Saturday, December 05, 2009

all the small things

people think that a hero is someone who does a noble and grand gesture to save others from perilous danger. well, that's what the tv tells me.

and the reason i dislike most people is because they believe that to be true. well, that and the fact that as chuck once (almost) said "people never really listen. they're just waiting for their turn to speak".
and when i read those words i was happy someone else could put so simply into words something i hadn't been able to formulate myself, yet it was something i instantly knew to be true. and since then i've been depressed every time i notice how true it is.

so i always cherish the moments when people don't act so selfishly, and it restores my faith in humanity after it gets grinded away by everyday life (mostly by other car drivers)

of car drivers, my least favourite is an illiterate man from new orleans. my friend and i left houston after outstaying our welcome at a friends house who was leaving on holiday with her family. so we were taking the 30 hour bus to orlando. and whilst there were reports of a hurricane on the way our hosts really had to go on holiday.
so we took the bus. after about 6 hours, and reaching dusk, i blinked and the sky went black. my friend and i shot each other a glance and before we could say anything the bus driver announced we were shortly gonna stop in n'orleans cos there was a hurricane and we couldn't go any further.
we roll into the bus stop at about 10pm. we find a phone box and call some motels listed next to the phone box. one has space so we go outside and hail a cab. we tell him the address, show it to him to as we had written it down. he kinda nods and drives off. 15 mins later he stops, we pay him and get out. it was a beautiful neighbourhood but it slowly dawns on us that there was a distinct lack of hotel. we turn around to question him and notice he's already taken our bags out the boot, dumped them behind us and started to drive off.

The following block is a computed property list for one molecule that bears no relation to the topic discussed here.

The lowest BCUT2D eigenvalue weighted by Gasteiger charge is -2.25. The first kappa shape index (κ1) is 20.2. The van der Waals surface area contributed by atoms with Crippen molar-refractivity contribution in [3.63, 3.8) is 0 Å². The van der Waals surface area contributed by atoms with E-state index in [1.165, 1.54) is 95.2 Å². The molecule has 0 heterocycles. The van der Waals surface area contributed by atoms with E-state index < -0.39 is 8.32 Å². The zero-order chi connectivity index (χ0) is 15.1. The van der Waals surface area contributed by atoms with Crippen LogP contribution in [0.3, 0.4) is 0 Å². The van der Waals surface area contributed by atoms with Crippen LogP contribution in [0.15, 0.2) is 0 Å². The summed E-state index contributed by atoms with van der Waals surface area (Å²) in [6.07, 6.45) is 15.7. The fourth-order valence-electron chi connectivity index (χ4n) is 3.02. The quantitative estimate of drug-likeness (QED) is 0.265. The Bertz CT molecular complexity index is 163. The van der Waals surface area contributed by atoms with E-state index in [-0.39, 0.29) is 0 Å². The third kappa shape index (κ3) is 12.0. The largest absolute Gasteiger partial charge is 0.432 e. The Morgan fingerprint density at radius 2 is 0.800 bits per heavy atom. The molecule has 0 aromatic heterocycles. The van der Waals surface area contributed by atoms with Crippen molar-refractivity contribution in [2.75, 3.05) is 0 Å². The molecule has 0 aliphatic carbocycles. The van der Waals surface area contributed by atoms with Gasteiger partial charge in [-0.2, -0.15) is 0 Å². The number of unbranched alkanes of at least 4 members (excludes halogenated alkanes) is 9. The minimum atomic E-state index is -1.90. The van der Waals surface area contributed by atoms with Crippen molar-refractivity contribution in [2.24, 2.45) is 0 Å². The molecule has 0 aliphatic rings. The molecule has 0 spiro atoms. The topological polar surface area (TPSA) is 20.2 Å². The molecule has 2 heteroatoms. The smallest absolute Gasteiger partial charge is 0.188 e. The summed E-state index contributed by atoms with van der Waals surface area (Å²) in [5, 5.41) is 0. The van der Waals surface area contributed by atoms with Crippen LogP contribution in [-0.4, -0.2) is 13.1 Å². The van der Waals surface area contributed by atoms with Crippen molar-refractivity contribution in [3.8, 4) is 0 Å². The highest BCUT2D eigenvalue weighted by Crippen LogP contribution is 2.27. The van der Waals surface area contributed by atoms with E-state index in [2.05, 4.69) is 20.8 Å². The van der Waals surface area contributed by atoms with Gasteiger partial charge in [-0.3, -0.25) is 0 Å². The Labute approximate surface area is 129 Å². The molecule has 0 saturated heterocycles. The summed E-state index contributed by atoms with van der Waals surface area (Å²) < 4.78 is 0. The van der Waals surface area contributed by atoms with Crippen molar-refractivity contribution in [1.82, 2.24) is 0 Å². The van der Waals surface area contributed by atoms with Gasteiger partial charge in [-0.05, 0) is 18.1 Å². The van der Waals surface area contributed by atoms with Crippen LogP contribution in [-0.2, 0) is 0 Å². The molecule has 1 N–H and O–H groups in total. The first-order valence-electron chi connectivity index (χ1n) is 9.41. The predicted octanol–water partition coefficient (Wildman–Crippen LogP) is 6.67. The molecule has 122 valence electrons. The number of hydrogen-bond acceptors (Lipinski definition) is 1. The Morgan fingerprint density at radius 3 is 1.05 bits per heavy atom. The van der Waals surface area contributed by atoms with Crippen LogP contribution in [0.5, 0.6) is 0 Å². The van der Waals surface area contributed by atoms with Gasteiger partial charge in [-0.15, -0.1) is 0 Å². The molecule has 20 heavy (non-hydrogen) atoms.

so we look around. 1030pm. no phone boxes, no shops, no people.
till we see some young dude walking down the street and then towards a house on the other side of the road. we cross over and as he's waiting by the door i shout to him (it was a nice long pathway up to the door) "can we borrow your phone?"

"not my house" he replies "it's my girlfriend's"

not so great.

some middle aged lady opens the door and lets him in. he must have mentioned something to her as she looks at us and asks if she can help. we explain the goings on and primarily due to our english accents she invites us in. apparently her daughter had been travelling in england the year before and she would have expected someone to help her daughter out in a similar spot.
so she calls us a cab as we sit round the kitchen table with her daughter who was hot, and her daughter's friend who called us wankers! she said here, wanker meant someone from the west bank of the mississippi, but she also knew what it meant to us!

so we exchanged emails caught a cab, and enjoyed n'orelans for a day before moving onto to florida the next evening which included meeting some old dude at a bus station in tallahassee showing us his gun shot wounds. plural.

so whilst hero may be a bit strong, the unnecessary kindness towards strangers is something that i hope i'll never forget.

if someone is so kind to strangers, imagine how they'll treat people they care about.*

i like to think of stu ungar, who's lawyer once remarked to him he was short of cash. so stu gave him $10k and said pay me back when you can. and if you can't, i don't care.
or pavel erdos, who literally gave away any money he ever had.

*imo sometimes it harder to be nice to people you care about because if a stranger fucks you over it doesn't hurt half as much as when someone you care about does.

1 comment:

Sally-Sal said...

I think that helping anyone, no matter how small, makes you heroic.

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